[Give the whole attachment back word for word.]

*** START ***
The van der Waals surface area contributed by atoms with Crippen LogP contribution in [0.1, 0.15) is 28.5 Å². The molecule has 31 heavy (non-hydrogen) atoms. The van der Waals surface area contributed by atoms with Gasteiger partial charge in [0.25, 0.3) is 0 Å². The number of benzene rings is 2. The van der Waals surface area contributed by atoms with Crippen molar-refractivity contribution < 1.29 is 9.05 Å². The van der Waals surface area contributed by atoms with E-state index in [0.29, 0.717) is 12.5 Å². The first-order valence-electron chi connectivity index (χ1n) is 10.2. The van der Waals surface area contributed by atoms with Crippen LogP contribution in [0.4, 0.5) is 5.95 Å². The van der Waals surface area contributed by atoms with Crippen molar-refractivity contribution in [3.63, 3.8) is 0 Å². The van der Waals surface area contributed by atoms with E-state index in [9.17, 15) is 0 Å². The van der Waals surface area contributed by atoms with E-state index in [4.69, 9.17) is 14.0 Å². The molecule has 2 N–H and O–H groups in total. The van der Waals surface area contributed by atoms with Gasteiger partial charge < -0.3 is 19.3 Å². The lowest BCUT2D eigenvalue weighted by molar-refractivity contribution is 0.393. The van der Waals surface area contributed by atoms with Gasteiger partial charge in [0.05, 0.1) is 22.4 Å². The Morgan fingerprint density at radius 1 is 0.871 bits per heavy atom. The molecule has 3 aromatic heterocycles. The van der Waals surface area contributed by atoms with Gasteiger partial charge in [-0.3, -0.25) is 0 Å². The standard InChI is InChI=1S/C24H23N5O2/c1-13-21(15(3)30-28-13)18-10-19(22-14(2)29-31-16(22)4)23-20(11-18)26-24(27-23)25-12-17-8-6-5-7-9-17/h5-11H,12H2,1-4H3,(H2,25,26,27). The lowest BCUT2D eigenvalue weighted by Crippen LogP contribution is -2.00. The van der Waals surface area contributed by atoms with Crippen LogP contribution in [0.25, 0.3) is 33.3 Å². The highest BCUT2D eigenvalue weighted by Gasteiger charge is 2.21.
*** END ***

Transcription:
The van der Waals surface area contributed by atoms with Crippen LogP contribution in [0.1, 0.15) is 28.5 Å². The molecule has 31 heavy (non-hydrogen) atoms. The van der Waals surface area contributed by atoms with Gasteiger partial charge in [0.25, 0.3) is 0 Å². The number of benzene rings is 2. The van der Waals surface area contributed by atoms with Crippen molar-refractivity contribution < 1.29 is 9.05 Å². The van der Waals surface area contributed by atoms with E-state index in [0.29, 0.717) is 12.5 Å². The first-order valence-electron chi connectivity index (χ1n) is 10.2. The van der Waals surface area contributed by atoms with Crippen LogP contribution in [0.4, 0.5) is 5.95 Å². The van der Waals surface area contributed by atoms with Crippen molar-refractivity contribution in [3.63, 3.8) is 0 Å². The van der Waals surface area contributed by atoms with E-state index in [9.17, 15) is 0 Å². The van der Waals surface area contributed by atoms with E-state index in [4.69, 9.17) is 14.0 Å². The molecule has 2 N–H and O–H groups in total. The van der Waals surface area contributed by atoms with Gasteiger partial charge < -0.3 is 19.3 Å². The lowest BCUT2D eigenvalue weighted by molar-refractivity contribution is 0.393. The van der Waals surface area contributed by atoms with Gasteiger partial charge in [0.05, 0.1) is 22.4 Å². The Morgan fingerprint density at radius 1 is 0.871 bits per heavy atom. The molecule has 3 aromatic heterocycles. The van der Waals surface area contributed by atoms with Gasteiger partial charge in [-0.3, -0.25) is 0 Å². The standard InChI is InChI=1S/C24H23N5O2/c1-13-21(15(3)30-28-13)18-10-19(22-14(2)29-31-16(22)4)23-20(11-18)26-24(27-23)25-12-17-8-6-5-7-9-17/h5-11H,12H2,1-4H3,(H2,25,26,27). The lowest BCUT2D eigenvalue weighted by Crippen LogP contribution is -2.00. The van der Waals surface area contributed by atoms with Crippen LogP contribution in [0.25, 0.3) is 33.3 Å². The highest BCUT2D eigenvalue weighted by Gasteiger charge is 2.21.